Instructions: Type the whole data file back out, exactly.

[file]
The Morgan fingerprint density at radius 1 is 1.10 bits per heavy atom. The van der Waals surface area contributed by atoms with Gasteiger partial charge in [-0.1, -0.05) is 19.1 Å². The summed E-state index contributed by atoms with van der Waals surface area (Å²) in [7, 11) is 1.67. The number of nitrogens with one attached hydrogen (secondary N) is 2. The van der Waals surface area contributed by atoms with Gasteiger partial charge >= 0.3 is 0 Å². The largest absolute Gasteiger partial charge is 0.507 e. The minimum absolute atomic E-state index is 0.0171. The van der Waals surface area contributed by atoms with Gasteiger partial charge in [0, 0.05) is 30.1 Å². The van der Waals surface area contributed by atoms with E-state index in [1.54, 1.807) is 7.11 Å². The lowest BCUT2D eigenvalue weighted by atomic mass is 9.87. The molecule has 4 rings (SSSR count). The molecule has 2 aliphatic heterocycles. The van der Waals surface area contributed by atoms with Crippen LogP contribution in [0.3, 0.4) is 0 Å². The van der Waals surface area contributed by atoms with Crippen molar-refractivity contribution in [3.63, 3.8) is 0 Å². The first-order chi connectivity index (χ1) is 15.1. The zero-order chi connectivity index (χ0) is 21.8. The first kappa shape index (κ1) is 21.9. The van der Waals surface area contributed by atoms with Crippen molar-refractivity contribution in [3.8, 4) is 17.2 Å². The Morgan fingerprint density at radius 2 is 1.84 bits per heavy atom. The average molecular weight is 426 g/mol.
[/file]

The Morgan fingerprint density at radius 1 is 1.10 bits per heavy atom. The van der Waals surface area contributed by atoms with Gasteiger partial charge in [-0.1, -0.05) is 19.1 Å². The summed E-state index contributed by atoms with van der Waals surface area (Å²) in [7, 11) is 1.67. The number of nitrogens with one attached hydrogen (secondary N) is 2. The van der Waals surface area contributed by atoms with Gasteiger partial charge >= 0.3 is 0 Å². The largest absolute Gasteiger partial charge is 0.507 e. The minimum absolute atomic E-state index is 0.0171. The van der Waals surface area contributed by atoms with Gasteiger partial charge in [0, 0.05) is 30.1 Å². The van der Waals surface area contributed by atoms with E-state index in [1.54, 1.807) is 7.11 Å². The lowest BCUT2D eigenvalue weighted by atomic mass is 9.87. The molecule has 4 rings (SSSR count). The molecule has 2 aliphatic heterocycles. The van der Waals surface area contributed by atoms with Crippen LogP contribution in [0.3, 0.4) is 0 Å². The van der Waals surface area contributed by atoms with Crippen molar-refractivity contribution in [3.63, 3.8) is 0 Å². The first-order chi connectivity index (χ1) is 15.1. The zero-order chi connectivity index (χ0) is 21.8. The first kappa shape index (κ1) is 21.9. The van der Waals surface area contributed by atoms with Crippen molar-refractivity contribution in [3.8, 4) is 17.2 Å². The Morgan fingerprint density at radius 2 is 1.84 bits per heavy atom. The average molecular weight is 426 g/mol.